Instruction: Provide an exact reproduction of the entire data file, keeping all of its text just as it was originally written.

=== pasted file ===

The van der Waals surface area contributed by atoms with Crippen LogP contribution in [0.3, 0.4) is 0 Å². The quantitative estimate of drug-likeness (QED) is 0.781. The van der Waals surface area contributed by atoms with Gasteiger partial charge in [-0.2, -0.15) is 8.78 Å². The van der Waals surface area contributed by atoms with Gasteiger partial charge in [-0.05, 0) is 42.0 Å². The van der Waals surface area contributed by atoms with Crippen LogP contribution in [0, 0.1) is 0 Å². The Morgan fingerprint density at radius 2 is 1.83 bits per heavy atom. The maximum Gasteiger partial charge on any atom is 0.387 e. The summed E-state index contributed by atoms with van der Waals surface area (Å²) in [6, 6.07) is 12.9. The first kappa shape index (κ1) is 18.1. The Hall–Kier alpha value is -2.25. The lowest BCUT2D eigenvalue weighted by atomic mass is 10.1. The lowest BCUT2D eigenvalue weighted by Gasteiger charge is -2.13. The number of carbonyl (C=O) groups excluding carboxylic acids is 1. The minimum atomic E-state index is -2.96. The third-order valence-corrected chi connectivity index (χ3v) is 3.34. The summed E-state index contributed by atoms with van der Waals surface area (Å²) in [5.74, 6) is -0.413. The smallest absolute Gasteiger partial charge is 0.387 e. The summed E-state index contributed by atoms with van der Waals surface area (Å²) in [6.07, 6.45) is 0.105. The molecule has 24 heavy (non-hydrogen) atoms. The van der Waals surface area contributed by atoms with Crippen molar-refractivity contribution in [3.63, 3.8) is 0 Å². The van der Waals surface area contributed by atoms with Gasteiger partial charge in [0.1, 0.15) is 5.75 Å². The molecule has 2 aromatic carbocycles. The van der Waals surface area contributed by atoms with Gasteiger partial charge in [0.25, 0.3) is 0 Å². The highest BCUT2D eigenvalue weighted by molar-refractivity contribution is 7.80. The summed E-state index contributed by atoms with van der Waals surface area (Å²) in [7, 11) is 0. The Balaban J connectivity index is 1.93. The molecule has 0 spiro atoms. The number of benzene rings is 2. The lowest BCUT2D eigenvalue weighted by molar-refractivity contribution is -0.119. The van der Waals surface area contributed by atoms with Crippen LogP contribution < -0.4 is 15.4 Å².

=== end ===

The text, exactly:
The van der Waals surface area contributed by atoms with Crippen LogP contribution in [0.3, 0.4) is 0 Å². The quantitative estimate of drug-likeness (QED) is 0.781. The van der Waals surface area contributed by atoms with Gasteiger partial charge in [-0.2, -0.15) is 8.78 Å². The van der Waals surface area contributed by atoms with Gasteiger partial charge in [-0.05, 0) is 42.0 Å². The van der Waals surface area contributed by atoms with Crippen LogP contribution in [0, 0.1) is 0 Å². The Morgan fingerprint density at radius 2 is 1.83 bits per heavy atom. The maximum Gasteiger partial charge on any atom is 0.387 e. The summed E-state index contributed by atoms with van der Waals surface area (Å²) in [6, 6.07) is 12.9. The first kappa shape index (κ1) is 18.1. The Hall–Kier alpha value is -2.25. The lowest BCUT2D eigenvalue weighted by atomic mass is 10.1. The lowest BCUT2D eigenvalue weighted by Gasteiger charge is -2.13. The number of carbonyl (C=O) groups excluding carboxylic acids is 1. The minimum atomic E-state index is -2.96. The third-order valence-corrected chi connectivity index (χ3v) is 3.34. The summed E-state index contributed by atoms with van der Waals surface area (Å²) in [5.74, 6) is -0.413. The smallest absolute Gasteiger partial charge is 0.387 e. The summed E-state index contributed by atoms with van der Waals surface area (Å²) in [6.07, 6.45) is 0.105. The molecule has 24 heavy (non-hydrogen) atoms. The van der Waals surface area contributed by atoms with Crippen molar-refractivity contribution in [3.63, 3.8) is 0 Å². The van der Waals surface area contributed by atoms with Gasteiger partial charge in [0.1, 0.15) is 5.75 Å². The molecule has 2 aromatic carbocycles. The van der Waals surface area contributed by atoms with Gasteiger partial charge in [0.25, 0.3) is 0 Å². The highest BCUT2D eigenvalue weighted by molar-refractivity contribution is 7.80. The summed E-state index contributed by atoms with van der Waals surface area (Å²) in [7, 11) is 0. The Balaban J connectivity index is 1.93. The molecule has 0 spiro atoms. The number of benzene rings is 2. The lowest BCUT2D eigenvalue weighted by molar-refractivity contribution is -0.119. The van der Waals surface area contributed by atoms with Crippen LogP contribution < -0.4 is 15.4 Å².